#EndSARS: Raging Nigerian Youth Cripple Business Activities Despite Govt’s Plan to Deploy Soldiers
The ongoing protests against police brutality and bad governance in Nigeria switched gears on Monday, Oct. 19, as raging Nigerian youth converged on the streets of Lagos, Nigeria’s commercial hub, as early as 6:30 am and blocked some major roads, leaving commuters and businesses stranded.
The coordinated nationwide youths had on Sunday circulated information on social media that protesters in various states should block major roads to send a clear signal to the Nigerian government that its plan to unleash the military on peaceful protesters would backfire.
Our correspondent reports that major roads including Ikeja, which leads the Government House in Alausa, Abeokuta express road, Iyana Ipaja area, Yaba, Lagos Island and other major intersections have been blocked by protesters. Many people going to work were seen turning back and heading home as some employers asked their staff to work from home.
“I trekked from Ojota to Ikeja, protesters have blocked all the roads. I called some of my colleagues coming from different locations, they told me they were stranded too. So our boss asked us to go back home and work remotely”, a groaning Nigerian who pleaded anonymity told Business Elites Africa.
Another small business owner identified Ifeoma Etugbo told us she has canceled the day’s appointments with her clients and told her staff to go back home, and that they should remain at home until further notice.
“As it is now, I’m going back home. I have told my customers my shop will be closed for now because I’m not sure when this protest will subside. And with the military planning to come into the picture, things may get out of hands. It’s better to be alive and lose money than to be killed”, she said.
The same situation is being reported in Nigeria’s capital, Abuja. Protesters were said to have thronged the Central Bank of Nigeria (CBN) headquarter on Sunday and camped there overnight to send a defiance message to President Muhammadu Buhari, who has reportedly given the Nigerian Army a marching order to suppress the demonstrations.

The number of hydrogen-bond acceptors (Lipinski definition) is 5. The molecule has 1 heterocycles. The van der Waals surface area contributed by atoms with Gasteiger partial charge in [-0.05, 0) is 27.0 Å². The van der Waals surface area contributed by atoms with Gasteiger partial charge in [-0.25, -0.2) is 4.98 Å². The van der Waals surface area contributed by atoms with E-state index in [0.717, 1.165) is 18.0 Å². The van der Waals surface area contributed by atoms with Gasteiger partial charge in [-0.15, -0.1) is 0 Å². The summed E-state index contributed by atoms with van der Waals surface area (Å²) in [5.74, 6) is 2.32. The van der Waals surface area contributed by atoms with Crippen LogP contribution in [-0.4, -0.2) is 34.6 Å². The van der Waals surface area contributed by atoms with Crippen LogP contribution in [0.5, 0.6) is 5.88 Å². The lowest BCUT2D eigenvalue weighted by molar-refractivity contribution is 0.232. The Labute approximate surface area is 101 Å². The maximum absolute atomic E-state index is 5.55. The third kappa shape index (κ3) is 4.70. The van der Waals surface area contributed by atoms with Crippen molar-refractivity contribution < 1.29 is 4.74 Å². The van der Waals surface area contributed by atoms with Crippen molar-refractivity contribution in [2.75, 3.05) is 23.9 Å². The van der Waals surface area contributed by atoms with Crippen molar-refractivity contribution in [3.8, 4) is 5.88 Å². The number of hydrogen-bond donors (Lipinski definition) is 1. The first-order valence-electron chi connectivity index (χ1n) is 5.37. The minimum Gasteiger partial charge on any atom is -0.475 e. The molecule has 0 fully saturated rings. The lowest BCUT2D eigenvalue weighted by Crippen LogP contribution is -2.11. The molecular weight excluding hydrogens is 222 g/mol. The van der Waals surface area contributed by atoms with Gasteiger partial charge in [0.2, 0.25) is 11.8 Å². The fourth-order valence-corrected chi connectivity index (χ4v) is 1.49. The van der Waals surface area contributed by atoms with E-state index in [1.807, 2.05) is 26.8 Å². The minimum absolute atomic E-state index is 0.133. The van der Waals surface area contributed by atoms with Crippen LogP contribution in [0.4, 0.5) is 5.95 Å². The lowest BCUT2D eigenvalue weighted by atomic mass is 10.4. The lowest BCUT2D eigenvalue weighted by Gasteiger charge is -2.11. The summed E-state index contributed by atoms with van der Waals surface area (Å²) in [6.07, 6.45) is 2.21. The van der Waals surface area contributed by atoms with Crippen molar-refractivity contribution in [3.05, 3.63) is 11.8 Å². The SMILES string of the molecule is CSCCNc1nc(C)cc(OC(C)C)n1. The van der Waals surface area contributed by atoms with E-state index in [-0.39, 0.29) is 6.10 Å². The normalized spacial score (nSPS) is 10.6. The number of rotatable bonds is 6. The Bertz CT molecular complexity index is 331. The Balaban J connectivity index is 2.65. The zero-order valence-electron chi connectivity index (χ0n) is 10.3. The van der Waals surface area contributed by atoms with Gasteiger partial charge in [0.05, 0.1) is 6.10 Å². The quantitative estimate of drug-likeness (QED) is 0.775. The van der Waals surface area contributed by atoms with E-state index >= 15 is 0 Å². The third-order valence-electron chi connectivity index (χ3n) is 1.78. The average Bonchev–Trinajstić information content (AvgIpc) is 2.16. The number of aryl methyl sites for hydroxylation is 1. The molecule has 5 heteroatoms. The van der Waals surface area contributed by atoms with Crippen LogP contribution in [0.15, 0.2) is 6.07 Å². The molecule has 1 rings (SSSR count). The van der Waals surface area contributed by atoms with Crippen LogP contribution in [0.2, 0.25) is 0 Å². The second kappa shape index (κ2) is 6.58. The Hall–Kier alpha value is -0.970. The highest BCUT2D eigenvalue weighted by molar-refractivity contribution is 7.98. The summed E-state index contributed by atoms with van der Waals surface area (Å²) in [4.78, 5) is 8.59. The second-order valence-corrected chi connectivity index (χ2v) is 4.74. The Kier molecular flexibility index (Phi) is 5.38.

Abuja is at CBN, since they're not allowing young people say #EndSARS #EndSWAT #EndPoliceBrutality in peace. The plan is be here till they resume tomorrow.#AbujaProtests#SarsMustGo#SARSMustEnd pic.twitter.com/OOYrfGdhnu
— Chioma Agwuegbo (@ChiomaChuka) October 18, 2020
Last week, when the protests gained momentum, online and offline, the Nigerian Army had pledged allegiance to Buhari, saying it is committed to defending Nigeria’s democracy at all costs and described the protesters as “trouble makers”.
In a follow-up move, the Army announced on Saturday, Oct. 17, that it will commence a nationwide Exercise Crocodile Smile VI from Oct. 20 to Dec. 31, describing it as a cyber warfare exercise “designed to identify, track and counter negative propaganda on social media and across the cyberspace.”
“This is the first-ever Cyberwarfare exercise to be conducted in the history of the African Armed Forces. Accordingly, the exercise will also include positive identification component aimed at identifying Boko Haram terrorists fleeing from the North East and other parts of the country as a result of the ongoing operations in the various theatres of operations especially in the Northeast, North Central and North Western parts of Nigeria,” a statement by the Army reads in part.
It is however believed that the Army’s proposed exercise is a disguised plan to stifle and intimidate peaceful protesters, as some politicians, including the Minister of Information and Culture, Lai Mohammed, seemingly laid the groundwork over the weekend to justify a militarised action against the mass agitation by young citizens who are demanding an end to the extra-judicial activities of a killer police unit, Special Anti-Robbery Squad (SARS), in which operatives have been killing and extorting young Nigerians for years.
While speaking on national television on Saturday, Mohammed said the protests have been hijacked by anarchists thereby requires decisive intervention.
“…if you look at what happened to the governor of Osun state, it has gone completely beyond peaceful protest against excesses and abuse of power by the police. There is no where in the world where a government will folds its arms and allow the country to descend into anarchy. We are no longer dealing with #EndSARS but a volatile situation that can lead to anarchy if government does not take some very firm steps to protect the lives and livelihood of innocent Nigerians,” Mohammed said.
Although SARS has been disbanded, the government hurriedly set up a new unit named Special Weapons and Tactics (SWAT) to replace the proscribed rogue unit but the citizens have rejected the move and now asking for a total reform of the Nigeria Police Force and by extension the restructuring of corrupt Nigerian institutions.
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